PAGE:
A judge refused Tuesday to suppress evidence — including a loaded handgun and stacks of cash — that investigators seized this year from the New Orleans hotel room of Robert Durst, allowing a federal firearms prosecution to proceed against the New York real estate heir accused of killing a woman nearly 15 years ago in California.
Durst, who became a celebrity murder suspect this year after the airing of an HBO miniseries spotlighting his possible role in as many as three homicides, was taken into custody in March after authorities caught up with him at the JW Marriott Hotel on Canal Street.
Among the items reportedly found in his possession there were five ounces of marijuana, tens of thousands of dollars in cash and a .38-caliber revolver, which Durst, as a convicted felon, could not legally carry.
Over the past several months, Durst’s defense attorneys have vigorously challenged the legality of two searches of the hotel room, including one for which the FBI did not first secure a warrant. They argued that the second search, for which the Los Angeles police obtained a warrant, had been irreparably “tainted” by the earlier search.
Federal prosecutors disagreed, saying investigators had more than enough probable cause to enter Durst’s room and maintaining the FBI acted “in good faith.”
U.S. District Judge Ginger Berrigan, in a 16-page ruling, held that the ultimate issuing of a search warrant in the case “provided an untainted, independent source of the physical evidence.” She said the FBI’s arguably “illegal search” of the hotel room did not motivate the LAPD to secure a warrant after the fact.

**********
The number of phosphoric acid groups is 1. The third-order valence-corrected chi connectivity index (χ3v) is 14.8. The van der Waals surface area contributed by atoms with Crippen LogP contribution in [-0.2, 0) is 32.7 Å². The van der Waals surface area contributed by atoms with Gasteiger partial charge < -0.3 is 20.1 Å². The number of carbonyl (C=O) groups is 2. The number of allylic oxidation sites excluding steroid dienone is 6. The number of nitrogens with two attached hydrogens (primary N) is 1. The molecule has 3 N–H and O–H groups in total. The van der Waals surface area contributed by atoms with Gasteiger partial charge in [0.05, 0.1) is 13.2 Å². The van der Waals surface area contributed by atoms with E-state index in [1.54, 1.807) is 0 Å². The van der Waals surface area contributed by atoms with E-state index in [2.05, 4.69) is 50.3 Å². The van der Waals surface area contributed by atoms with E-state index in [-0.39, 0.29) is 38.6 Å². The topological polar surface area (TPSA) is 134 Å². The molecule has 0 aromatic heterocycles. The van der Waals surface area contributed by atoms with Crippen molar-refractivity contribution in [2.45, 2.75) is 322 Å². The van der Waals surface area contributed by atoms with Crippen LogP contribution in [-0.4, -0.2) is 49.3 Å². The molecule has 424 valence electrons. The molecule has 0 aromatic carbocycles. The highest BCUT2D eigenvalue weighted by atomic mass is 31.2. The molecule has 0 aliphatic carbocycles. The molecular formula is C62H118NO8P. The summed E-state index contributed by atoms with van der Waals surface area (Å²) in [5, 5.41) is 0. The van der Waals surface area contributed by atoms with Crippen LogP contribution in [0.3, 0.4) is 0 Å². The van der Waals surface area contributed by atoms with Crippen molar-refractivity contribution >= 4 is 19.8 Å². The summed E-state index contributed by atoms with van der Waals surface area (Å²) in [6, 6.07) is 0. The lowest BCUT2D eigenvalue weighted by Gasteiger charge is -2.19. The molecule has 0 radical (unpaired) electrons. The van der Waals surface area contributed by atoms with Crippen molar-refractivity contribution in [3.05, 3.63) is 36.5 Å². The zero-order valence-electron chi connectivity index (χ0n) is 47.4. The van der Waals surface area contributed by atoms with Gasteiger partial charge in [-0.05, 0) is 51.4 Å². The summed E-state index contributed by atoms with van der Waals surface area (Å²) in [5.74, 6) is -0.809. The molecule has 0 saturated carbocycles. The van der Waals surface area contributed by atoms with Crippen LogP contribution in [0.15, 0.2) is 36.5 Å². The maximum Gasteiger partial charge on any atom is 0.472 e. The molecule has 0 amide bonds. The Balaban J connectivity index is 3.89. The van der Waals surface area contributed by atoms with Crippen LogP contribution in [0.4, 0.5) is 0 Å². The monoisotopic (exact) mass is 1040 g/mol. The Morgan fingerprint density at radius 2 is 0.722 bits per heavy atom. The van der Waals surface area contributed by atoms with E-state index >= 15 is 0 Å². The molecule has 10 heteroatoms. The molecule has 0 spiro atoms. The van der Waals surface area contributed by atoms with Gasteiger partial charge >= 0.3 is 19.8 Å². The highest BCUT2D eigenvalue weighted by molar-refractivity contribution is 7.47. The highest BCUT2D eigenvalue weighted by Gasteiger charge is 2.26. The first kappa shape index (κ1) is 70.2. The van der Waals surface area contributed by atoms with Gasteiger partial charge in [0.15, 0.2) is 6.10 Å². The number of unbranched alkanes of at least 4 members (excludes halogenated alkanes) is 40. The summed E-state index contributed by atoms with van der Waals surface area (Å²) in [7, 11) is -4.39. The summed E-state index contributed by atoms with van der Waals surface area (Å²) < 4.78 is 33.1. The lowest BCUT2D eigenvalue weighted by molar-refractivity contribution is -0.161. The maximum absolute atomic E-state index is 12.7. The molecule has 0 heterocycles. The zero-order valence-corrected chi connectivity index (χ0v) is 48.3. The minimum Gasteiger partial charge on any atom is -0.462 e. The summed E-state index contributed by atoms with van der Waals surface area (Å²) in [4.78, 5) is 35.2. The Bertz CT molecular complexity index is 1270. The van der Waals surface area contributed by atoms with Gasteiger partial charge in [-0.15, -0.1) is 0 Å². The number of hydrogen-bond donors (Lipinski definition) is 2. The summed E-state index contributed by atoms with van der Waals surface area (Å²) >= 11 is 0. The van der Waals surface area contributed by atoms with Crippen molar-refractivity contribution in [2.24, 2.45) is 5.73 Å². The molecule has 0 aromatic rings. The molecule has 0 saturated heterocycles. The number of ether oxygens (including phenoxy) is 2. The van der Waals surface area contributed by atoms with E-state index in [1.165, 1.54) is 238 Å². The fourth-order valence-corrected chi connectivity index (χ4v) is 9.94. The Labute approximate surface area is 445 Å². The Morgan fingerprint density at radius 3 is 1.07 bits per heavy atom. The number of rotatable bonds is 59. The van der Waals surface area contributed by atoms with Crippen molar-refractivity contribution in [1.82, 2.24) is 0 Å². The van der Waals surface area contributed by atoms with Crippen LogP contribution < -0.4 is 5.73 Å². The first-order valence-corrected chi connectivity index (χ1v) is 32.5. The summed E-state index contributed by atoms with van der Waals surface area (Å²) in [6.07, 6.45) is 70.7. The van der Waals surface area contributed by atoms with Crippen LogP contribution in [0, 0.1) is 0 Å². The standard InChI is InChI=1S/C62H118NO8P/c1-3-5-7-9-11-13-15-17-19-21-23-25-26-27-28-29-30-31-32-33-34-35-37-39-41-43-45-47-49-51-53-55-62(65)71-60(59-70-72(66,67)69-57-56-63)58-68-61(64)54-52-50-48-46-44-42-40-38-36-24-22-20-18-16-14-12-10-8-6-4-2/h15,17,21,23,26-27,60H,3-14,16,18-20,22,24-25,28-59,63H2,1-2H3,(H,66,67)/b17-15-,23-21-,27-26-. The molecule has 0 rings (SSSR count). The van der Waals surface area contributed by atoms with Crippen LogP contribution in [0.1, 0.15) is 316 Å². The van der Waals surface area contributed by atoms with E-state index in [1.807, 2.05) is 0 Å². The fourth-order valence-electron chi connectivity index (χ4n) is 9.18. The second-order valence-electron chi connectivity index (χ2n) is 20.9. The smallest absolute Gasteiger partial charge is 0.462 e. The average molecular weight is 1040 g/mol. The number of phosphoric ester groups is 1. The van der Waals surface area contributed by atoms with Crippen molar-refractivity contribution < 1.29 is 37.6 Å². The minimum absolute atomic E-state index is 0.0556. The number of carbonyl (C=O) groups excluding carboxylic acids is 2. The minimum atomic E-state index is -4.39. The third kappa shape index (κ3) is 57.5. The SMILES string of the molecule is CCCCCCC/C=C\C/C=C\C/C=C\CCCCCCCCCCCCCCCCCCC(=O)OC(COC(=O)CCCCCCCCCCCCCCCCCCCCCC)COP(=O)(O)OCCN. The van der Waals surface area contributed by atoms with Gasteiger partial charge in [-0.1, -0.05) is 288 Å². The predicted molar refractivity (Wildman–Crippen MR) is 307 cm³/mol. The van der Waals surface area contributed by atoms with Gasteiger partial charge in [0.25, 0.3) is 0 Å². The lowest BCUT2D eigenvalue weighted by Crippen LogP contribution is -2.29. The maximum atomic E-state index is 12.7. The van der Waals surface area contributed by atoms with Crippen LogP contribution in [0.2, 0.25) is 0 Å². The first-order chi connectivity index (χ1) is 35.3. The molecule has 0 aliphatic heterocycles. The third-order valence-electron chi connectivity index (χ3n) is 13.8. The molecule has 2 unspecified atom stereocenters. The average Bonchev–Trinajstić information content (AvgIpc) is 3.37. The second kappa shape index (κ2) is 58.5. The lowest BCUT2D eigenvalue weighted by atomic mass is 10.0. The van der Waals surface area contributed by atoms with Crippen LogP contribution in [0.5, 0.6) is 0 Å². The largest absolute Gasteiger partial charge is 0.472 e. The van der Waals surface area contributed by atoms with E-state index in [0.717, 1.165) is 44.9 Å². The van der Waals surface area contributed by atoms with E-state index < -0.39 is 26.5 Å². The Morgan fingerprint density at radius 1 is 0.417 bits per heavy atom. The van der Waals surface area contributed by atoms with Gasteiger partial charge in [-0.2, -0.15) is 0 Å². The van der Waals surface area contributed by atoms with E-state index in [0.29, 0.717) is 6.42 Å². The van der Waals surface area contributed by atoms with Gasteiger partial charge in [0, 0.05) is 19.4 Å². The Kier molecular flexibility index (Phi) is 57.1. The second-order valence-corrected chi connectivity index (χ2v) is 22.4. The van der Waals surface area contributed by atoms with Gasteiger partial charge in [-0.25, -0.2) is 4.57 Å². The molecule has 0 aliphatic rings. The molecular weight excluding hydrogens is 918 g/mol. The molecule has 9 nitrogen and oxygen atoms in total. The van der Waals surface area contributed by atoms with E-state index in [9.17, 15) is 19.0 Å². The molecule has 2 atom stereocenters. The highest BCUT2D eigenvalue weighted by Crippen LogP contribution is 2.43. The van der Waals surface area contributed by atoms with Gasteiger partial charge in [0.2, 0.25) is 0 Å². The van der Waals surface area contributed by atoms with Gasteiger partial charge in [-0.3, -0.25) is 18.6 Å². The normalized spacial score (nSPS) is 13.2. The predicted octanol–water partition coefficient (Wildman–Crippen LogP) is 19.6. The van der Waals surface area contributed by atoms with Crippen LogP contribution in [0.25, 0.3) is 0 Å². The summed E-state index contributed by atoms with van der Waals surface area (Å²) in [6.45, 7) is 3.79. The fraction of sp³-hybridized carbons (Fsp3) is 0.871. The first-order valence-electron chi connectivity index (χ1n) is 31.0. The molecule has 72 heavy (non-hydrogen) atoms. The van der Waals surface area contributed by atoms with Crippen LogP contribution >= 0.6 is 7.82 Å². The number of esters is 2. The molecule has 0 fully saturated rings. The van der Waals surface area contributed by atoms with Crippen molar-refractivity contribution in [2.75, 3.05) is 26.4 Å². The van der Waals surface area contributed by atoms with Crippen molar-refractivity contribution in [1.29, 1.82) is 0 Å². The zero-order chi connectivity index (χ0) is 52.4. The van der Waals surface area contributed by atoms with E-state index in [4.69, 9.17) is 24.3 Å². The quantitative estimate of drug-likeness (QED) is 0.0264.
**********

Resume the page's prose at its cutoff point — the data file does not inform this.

“The evidence obtained during the initial warrantless search by the FBI was arguably tainted since warrantless searches are presumptively unreasonable,” Berrigan wrote. “However, the second seizure of the evidence during the legal search pursuant to a search warrant removes any taint from the original seizure.”
The judge added that she found “no legal basis to order the suppression of any of the physical evidence.”
Durst has been charged with murder in Los Angeles in the 2000 fatal shooting of Susan Berman, a onetime confidante of his.
He faces up to 10 years behind bars on a federal charge in New Orleans of possessing a firearm as a felon, a case based upon his 2004 conviction for jumping bail and carrying a weapon across state lines as he attempted to flee a murder prosecution in Texas, a killing for which he ultimately was acquitted.
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